Now understanding Delhomme was cut at this point, the Panthers had Matt Moore as their quarterback going into the 2010 draft. He was the guy they thought would be the starter...then he played poorly, got replaced, took over the starting job again and then got hurt. So Hurney was looking for a backup/future quarterback in the 2010 draft for a team that was depleted because the owner was intentionally cutting costs and players. There wasn't a veteran backup available because veteran backups cost money and Jerry Richardson wasn't allowing Hurney to spend any money on a veteran backup quarterback. So when Matt Moore failed, there weren't many backup options available. I find it hard to fault Hurney for this since if it were up to him I imagine he would have signed a veteran backup quarterback.

The team took Jimmy Clausen with the 48th pick and ran him out as the starter far too early,

A little honesty in this writing is all I want. What choice was there to play Clausen? You are John Fox. You have the following quarterbacks on the roster, Matt Moore, Jimmy Clausen, Tony Pike. This is because the owner ordered Delhomme be released and no free agent veteran quarterback signed. Moore had been very bad in his first couple of games and sustained a concussion. Do you start your rookie second round pick (who was supposed to be "NFL ready") or do you start your rookie sixth round pick (who was Tony Pike)? You start Clausen. He was put in a terrible situation and was ruined. I fault John Fox as much as Hurney for this. Fox did nothing to ensure Clausen could succeed, essentially asking him to run the same offense after Week 3 that Moore had taken two years to learn. He was running this offense for a team that essentially was giving up the 2010 season to prepare for the lockout. There is so much blame to go around, but Hurney needed to hit on Clausen and he missed. I would bet 75% of the other NFL GM's would have taken Clausen at #48 and then started him in this situation.

They drafted Brandon LaFell and Armanti Edwards in the third round when the likes of Emmanuel Sanders, Eric Decker, Jimmy Graham, and Aaron Hernandez were available.

I'll give Barnwell Armanti Edwards. He's a bust. But Hurney should have taken Sanders or Decker over LaFell? Is this really an accurate statement? Career numbers for each receiver:

Decker: 59 catches, 825 yards, 9 touchdowns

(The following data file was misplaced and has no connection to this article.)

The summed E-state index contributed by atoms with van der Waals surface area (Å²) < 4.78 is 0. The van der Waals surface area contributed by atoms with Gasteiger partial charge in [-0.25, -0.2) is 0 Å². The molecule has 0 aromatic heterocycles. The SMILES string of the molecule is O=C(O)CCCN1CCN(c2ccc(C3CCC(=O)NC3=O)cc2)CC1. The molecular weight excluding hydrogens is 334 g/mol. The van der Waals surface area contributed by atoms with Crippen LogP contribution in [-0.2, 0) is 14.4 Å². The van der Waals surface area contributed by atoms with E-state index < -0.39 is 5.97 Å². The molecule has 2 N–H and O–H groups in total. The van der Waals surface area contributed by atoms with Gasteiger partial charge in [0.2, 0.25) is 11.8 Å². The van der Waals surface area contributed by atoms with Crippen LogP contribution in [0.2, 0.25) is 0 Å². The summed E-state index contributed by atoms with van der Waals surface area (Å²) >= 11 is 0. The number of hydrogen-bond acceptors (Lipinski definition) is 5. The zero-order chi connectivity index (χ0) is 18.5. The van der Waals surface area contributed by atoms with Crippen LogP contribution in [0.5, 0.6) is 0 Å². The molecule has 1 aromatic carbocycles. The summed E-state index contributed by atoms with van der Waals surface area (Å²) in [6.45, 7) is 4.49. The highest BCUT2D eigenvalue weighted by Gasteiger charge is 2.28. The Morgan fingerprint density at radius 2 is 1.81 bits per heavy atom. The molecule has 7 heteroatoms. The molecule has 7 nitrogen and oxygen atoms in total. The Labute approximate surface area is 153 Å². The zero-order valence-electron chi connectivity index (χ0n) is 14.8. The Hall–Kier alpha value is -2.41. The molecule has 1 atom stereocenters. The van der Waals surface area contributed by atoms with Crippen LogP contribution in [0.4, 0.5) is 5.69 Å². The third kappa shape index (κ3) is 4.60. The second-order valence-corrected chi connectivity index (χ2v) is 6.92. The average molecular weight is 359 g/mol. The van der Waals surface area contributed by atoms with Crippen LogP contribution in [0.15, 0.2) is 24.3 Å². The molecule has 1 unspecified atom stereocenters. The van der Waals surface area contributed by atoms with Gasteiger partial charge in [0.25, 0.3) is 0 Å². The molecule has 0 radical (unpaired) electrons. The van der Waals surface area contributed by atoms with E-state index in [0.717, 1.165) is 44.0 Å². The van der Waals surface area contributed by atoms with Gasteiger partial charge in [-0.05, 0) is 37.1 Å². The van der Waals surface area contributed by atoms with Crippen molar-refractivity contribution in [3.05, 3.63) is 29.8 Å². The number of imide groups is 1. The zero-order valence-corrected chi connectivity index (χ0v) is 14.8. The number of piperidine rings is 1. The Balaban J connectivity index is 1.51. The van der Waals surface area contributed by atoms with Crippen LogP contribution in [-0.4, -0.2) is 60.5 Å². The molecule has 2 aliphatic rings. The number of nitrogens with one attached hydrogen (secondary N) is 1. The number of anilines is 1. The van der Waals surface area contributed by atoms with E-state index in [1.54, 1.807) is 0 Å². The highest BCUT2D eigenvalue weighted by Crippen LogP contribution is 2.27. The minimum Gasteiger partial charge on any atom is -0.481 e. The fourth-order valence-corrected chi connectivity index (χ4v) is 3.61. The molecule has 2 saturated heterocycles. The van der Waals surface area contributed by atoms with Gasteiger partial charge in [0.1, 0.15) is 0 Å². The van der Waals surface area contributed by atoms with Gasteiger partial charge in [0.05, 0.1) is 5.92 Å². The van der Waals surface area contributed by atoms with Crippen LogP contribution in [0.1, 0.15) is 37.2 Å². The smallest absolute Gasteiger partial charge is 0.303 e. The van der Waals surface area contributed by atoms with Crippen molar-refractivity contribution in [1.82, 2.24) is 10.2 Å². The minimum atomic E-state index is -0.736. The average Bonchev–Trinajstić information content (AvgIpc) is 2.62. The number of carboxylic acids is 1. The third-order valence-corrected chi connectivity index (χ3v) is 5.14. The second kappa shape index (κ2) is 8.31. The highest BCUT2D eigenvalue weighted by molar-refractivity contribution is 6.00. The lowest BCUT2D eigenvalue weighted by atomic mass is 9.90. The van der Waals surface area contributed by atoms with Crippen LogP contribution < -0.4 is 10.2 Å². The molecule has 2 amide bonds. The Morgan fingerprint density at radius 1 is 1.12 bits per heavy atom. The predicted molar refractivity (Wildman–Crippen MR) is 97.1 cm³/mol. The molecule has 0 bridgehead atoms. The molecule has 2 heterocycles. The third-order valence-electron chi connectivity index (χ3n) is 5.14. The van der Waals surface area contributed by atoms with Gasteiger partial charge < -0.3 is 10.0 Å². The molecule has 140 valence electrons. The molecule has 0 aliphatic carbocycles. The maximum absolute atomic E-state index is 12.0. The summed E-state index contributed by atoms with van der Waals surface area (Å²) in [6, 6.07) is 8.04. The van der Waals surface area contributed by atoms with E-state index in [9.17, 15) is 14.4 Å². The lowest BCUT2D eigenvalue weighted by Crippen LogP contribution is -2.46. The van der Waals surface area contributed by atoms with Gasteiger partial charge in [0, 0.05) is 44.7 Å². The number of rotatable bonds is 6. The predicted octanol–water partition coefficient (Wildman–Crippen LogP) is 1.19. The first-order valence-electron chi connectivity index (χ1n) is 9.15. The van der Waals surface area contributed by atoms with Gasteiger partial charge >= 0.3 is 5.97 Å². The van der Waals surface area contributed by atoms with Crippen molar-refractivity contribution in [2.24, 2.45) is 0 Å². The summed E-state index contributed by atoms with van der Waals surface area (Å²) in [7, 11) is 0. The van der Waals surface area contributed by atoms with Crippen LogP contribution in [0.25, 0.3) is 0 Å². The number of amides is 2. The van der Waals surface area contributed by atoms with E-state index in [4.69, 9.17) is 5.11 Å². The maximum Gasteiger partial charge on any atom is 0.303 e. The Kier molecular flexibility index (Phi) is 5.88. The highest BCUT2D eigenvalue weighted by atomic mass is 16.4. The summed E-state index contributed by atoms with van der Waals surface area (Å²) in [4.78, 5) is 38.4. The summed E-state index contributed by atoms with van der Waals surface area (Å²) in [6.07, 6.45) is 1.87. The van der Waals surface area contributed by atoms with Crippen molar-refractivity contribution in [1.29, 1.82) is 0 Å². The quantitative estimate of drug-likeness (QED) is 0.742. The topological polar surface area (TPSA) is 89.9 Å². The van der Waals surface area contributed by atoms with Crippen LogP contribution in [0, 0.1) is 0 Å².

Sanders: 57 catches, 752 yards, 4 touchdowns
LaFell: 84 catches, 1263 yards, 5 touchdowns

Is there even a comparison? LaFell has clearly been the more productive receiver. I'll even throw in Aaron Hernandez just to see how he compares to LaFell...

Hernandez: 130 catches, 1532 yards, 14 touchdowns

Yes, Hernandez is clearly the superior player to LaFell, but in terms of yards (and remember, Hernandez is a tight end and LaFell is a wide receiver) it is closer than you would think. It is absolutely ridiculous to say Decker or Sanders should have been drafted over Brandon LaFell. I can't emphasize this enough. This criticism and second guessing of Hurney is not only unfair, but factually inaccurate. LaFell has been a better receiver than both Sanders and Decker.

Hurney wasn't able to get rid of the first-round pick that ended up becoming the first overall selection in last year's draft. While the Panthers were lucky to have Cam Newton fall into their lap,

Whoa, whoa. Let's back up a little bit here. Newton "fell into their lap?" When did Newton's success in the NFL all of a sudden become this sure-thing? I remember there being a different feeling around the 2011 draft. Newton wasn't an Andrew Luck kind of prospect and to have him "fall into their lap" took quite a leap of faith in a college zone-read quarterback who supposedly wasn't able to handle NFL playcalling, much less reading NFL defenses

Here is a quote about the selection of Cam Newton by the Panthers coming from Bill Barnwell: 

"Every situation is different. But QBs drafted for their arm strength first have failed so frequently that it beggars belief"
-- Grantland's Bill Barnwell

He fell in their lap though. No scouting was necessary on the part of Marty Hurney, right? Easy choice at #1 overall. 

As bad as all that was, though, Hurney's true disaster came through re-signing the talent at the core of that 2-14 team. That's part of the benefit of hiring a new general manager when you go 2-14; you get a fresh set of eyes that isn't emotionally committed to the talent currently on the roster in the same way that a GM who scouted and drafted that talent is.

Just as a note, Charles Johnson was considered the best pass rusher on the open market and DeAngelo Williams was considered one of the best running backs on the open market. They were free agents and I don't know if they would have gotten the money they got in Carolina anywhere else, but the Panthers were dedicated to re-signing their own players and showing their fans they want to win after the 2010 season.

Over several weeks last summer, Hurney handed out eight contract extensions to starters on that 2-14 Panthers team, including two that set records for players at their particular positions.

It's not a contract extension if a player is a free agent, as Thomas Davis (I believe he was a restricted free agent), Charles Johnson and DeAngelo Williams were.

The other five were, to borrow a term from Jonah Keri, crizazzlebeans. They seemed ill-advised at the time and, in most cases, look dramatically worse a year later.